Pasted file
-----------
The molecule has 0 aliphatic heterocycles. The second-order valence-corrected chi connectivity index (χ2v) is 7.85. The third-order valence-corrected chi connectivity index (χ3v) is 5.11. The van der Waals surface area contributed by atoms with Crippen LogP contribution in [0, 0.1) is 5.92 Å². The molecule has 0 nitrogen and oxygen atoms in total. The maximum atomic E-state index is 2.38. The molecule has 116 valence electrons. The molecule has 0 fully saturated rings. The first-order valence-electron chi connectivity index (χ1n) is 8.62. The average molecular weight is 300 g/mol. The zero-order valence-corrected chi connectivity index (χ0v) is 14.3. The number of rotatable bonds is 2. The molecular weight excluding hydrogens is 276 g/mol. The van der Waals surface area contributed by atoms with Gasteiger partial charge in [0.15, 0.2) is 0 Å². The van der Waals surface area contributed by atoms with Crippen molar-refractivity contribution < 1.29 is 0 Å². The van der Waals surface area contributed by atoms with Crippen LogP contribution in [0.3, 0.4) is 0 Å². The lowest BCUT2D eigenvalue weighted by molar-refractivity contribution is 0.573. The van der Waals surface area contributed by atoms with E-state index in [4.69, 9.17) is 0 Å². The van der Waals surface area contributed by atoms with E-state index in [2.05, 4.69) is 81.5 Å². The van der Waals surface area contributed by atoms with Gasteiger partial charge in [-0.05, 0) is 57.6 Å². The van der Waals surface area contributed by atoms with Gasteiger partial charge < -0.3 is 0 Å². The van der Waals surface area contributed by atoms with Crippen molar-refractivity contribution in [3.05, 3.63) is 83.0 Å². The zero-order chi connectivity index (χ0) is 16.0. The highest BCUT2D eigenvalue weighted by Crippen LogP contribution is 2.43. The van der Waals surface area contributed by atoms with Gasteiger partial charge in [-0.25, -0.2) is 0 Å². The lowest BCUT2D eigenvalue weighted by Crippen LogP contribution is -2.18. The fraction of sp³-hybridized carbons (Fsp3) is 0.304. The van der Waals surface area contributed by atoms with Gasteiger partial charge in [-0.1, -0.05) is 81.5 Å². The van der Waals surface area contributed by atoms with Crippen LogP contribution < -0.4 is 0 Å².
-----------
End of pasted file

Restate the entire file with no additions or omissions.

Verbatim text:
The molecule has 0 aliphatic heterocycles. The second-order valence-corrected chi connectivity index (χ2v) is 7.85. The third-order valence-corrected chi connectivity index (χ3v) is 5.11. The van der Waals surface area contributed by atoms with Crippen LogP contribution in [0, 0.1) is 5.92 Å². The molecule has 0 nitrogen and oxygen atoms in total. The maximum atomic E-state index is 2.38. The molecule has 116 valence electrons. The molecule has 0 fully saturated rings. The first-order valence-electron chi connectivity index (χ1n) is 8.62. The average molecular weight is 300 g/mol. The zero-order valence-corrected chi connectivity index (χ0v) is 14.3. The number of rotatable bonds is 2. The molecular weight excluding hydrogens is 276 g/mol. The van der Waals surface area contributed by atoms with Gasteiger partial charge in [0.15, 0.2) is 0 Å². The van der Waals surface area contributed by atoms with Crippen molar-refractivity contribution < 1.29 is 0 Å². The van der Waals surface area contributed by atoms with Crippen LogP contribution in [0.3, 0.4) is 0 Å². The lowest BCUT2D eigenvalue weighted by molar-refractivity contribution is 0.573. The van der Waals surface area contributed by atoms with E-state index in [4.69, 9.17) is 0 Å². The van der Waals surface area contributed by atoms with E-state index in [2.05, 4.69) is 81.5 Å². The van der Waals surface area contributed by atoms with Gasteiger partial charge in [-0.05, 0) is 57.6 Å². The van der Waals surface area contributed by atoms with Gasteiger partial charge < -0.3 is 0 Å². The van der Waals surface area contributed by atoms with Crippen molar-refractivity contribution in [3.05, 3.63) is 83.0 Å². The zero-order chi connectivity index (χ0) is 16.0. The highest BCUT2D eigenvalue weighted by Crippen LogP contribution is 2.43. The van der Waals surface area contributed by atoms with Gasteiger partial charge in [-0.25, -0.2) is 0 Å². The lowest BCUT2D eigenvalue weighted by Crippen LogP contribution is -2.18. The fraction of sp³-hybridized carbons (Fsp3) is 0.304. The van der Waals surface area contributed by atoms with Gasteiger partial charge in [-0.1, -0.05) is 81.5 Å². The van der Waals surface area contributed by atoms with Crippen LogP contribution < -0.4 is 0 Å².